Getsurance is a German InsurTech firm with a digital platform to sell life insurance products.
Getsurance’s differentiators are twofold. First, it has a slick customer quote & buy process; customers can buy policies in under five minutes. Second, it has a simple underwriting model that does not require complex health underwriting; it assesses the risk based on the reported severity of an applicant’s previous health issues.
The company currently offers disability insurance (with other products on the way). The D2C front end takes customers through a short question set to calculate to a provisional price. A subsequent seven-question health questionnaire confirms it. The company is excited about the opportunity to sell to the 75% of Germans who, it says, do not currently have private disability insurance.
The Berlin-based company does not partner with other intermediaries and only deals direct, promoting its website via paid marketing channels. The company has received funding of €2.5m from investors including RGAx (part of US life reinsurer RGA), Investitionsbank Berlin, Picus Capital and Swiss Postbank.
The paper is provided by Squarelife, a Liechtenstein-based insurer, whilst reinsurance capacity is provided by RGA.
The company presently only operates in Germany but plans to expand into multiple additional markets in Europe. It has 10 FTEs.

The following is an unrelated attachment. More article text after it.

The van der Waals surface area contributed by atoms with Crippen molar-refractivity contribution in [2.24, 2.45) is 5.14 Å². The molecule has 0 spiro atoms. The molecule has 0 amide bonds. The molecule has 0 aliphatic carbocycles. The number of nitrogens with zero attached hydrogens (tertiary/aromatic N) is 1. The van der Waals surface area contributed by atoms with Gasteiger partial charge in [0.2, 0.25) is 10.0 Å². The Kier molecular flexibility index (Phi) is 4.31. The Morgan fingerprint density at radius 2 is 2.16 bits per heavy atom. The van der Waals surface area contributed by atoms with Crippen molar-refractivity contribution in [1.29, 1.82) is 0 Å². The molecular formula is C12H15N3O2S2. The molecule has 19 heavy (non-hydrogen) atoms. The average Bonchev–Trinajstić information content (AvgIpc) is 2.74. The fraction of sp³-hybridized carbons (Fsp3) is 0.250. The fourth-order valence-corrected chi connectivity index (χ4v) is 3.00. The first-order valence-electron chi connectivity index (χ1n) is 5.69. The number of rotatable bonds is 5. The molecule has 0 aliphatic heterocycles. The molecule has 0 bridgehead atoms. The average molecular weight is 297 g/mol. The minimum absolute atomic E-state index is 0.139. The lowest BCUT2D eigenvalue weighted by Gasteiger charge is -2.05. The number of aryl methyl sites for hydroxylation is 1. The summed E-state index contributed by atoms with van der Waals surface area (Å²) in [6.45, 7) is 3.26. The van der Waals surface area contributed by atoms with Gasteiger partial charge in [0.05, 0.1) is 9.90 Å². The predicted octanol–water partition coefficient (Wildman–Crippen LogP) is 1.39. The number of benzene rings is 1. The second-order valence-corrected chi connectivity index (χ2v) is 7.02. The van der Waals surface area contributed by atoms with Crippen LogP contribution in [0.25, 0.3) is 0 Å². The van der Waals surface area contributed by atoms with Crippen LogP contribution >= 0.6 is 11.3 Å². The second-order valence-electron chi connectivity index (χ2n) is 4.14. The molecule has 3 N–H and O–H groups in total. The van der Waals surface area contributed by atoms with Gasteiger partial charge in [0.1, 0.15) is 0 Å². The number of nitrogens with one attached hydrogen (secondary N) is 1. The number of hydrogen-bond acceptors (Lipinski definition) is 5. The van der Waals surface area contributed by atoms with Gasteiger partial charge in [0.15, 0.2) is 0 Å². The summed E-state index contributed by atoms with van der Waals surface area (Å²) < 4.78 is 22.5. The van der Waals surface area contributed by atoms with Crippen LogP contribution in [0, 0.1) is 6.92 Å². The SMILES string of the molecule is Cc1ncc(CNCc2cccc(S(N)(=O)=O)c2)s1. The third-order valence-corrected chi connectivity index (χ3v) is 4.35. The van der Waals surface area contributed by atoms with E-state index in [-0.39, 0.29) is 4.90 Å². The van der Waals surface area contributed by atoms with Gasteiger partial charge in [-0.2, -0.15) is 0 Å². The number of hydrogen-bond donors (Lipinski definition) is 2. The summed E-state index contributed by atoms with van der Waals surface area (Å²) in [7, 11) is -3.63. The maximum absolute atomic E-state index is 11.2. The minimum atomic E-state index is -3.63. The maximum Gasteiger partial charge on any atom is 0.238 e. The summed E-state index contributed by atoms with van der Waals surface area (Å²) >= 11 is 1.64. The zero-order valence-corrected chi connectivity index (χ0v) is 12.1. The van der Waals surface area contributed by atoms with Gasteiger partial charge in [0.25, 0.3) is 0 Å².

THE OXBOW PARTNERS VIEW
In a sector not known for smooth customer journey’s, the reported 5-minute underwriting process is reason enough to take note. But, if the underwriting approach proves successful and underserved customer groups can be addressed profitably, it could make a much bigger impact on the market. As we have highlighted in other papers, the question will be whether this impact is best made as a distributor or as a supplier digitising existing models (see below).
Life vs. non-life
We have been spending a lot of time looking at InsurTech in Life, Pensions and Investments recently and it is true that the space is less developed than non-life. On the Distribution InsurTech side and with regard to protection products, we speculate that this is because lead generation and sales conversion is even harder than it is for non-life: how often does the average person think “right, this afternoon it’s time to buy a disability insurance policy for the first time.”
By contrast, it’s interesting to note that Distribution InsurTechs have been quite successful on the asset management / retirement savings front. In the UK, companies like Scalable Capital and Nutmeghave grown quickly with their low-cost robo-advisory models. Whilst managing your retirement savings may not be an appealing weekend activity for many, it is more palatable than planning for one’s death or disability.
Getsurance will need to work out how it will generate sufficient volumes online in a slow-moving market. Investment by RGAx, one of the savvier corporate investors, might be a signal that they have found the ‘secret sauce’, or it merely means that a life reinsurer is hoping that direct will emerge as a hedge against a challenged business model, and is getting in early.
Overall, we think that InsurTech has a role to play in life insurance distribution, but the unanswered question for us is whether the successful players will be those going direct (like Getsurance, but notably also Beagle Street in the UK – a subsidiary of the leading aggregator, CompareTheMarket) or those digitising the existing model (like UnderwriteMe, who we covered last week).